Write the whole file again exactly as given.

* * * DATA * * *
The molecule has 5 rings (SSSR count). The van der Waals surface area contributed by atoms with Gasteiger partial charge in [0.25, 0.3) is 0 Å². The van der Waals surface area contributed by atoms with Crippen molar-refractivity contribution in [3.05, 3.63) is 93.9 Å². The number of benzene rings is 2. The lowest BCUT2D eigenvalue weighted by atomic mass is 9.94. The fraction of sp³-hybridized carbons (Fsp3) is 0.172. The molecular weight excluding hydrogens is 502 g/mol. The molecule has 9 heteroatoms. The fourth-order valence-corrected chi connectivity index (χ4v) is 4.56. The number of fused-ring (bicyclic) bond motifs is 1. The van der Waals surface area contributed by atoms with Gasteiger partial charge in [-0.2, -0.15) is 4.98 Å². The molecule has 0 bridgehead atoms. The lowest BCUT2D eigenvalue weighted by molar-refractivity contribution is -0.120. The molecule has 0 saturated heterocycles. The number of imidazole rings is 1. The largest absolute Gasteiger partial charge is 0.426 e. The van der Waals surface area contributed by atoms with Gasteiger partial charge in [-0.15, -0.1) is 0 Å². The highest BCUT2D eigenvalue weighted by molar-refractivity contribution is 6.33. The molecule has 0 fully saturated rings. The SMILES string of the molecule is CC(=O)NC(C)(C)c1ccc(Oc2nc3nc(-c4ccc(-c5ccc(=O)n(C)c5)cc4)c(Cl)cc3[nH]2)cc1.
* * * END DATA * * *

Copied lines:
The molecule has 5 rings (SSSR count). The van der Waals surface area contributed by atoms with Gasteiger partial charge in [0.25, 0.3) is 0 Å². The van der Waals surface area contributed by atoms with Crippen molar-refractivity contribution in [3.05, 3.63) is 93.9 Å². The number of benzene rings is 2. The lowest BCUT2D eigenvalue weighted by atomic mass is 9.94. The fraction of sp³-hybridized carbons (Fsp3) is 0.172. The molecular weight excluding hydrogens is 502 g/mol. The molecule has 9 heteroatoms. The fourth-order valence-corrected chi connectivity index (χ4v) is 4.56. The number of fused-ring (bicyclic) bond motifs is 1. The van der Waals surface area contributed by atoms with Gasteiger partial charge in [-0.2, -0.15) is 4.98 Å². The molecule has 0 bridgehead atoms. The lowest BCUT2D eigenvalue weighted by molar-refractivity contribution is -0.120. The molecule has 0 saturated heterocycles. The number of imidazole rings is 1. The largest absolute Gasteiger partial charge is 0.426 e. The van der Waals surface area contributed by atoms with Gasteiger partial charge in [-0.15, -0.1) is 0 Å². The highest BCUT2D eigenvalue weighted by molar-refractivity contribution is 6.33. The molecule has 0 fully saturated rings. The SMILES string of the molecule is CC(=O)NC(C)(C)c1ccc(Oc2nc3nc(-c4ccc(-c5ccc(=O)n(C)c5)cc4)c(Cl)cc3[nH]2)cc1.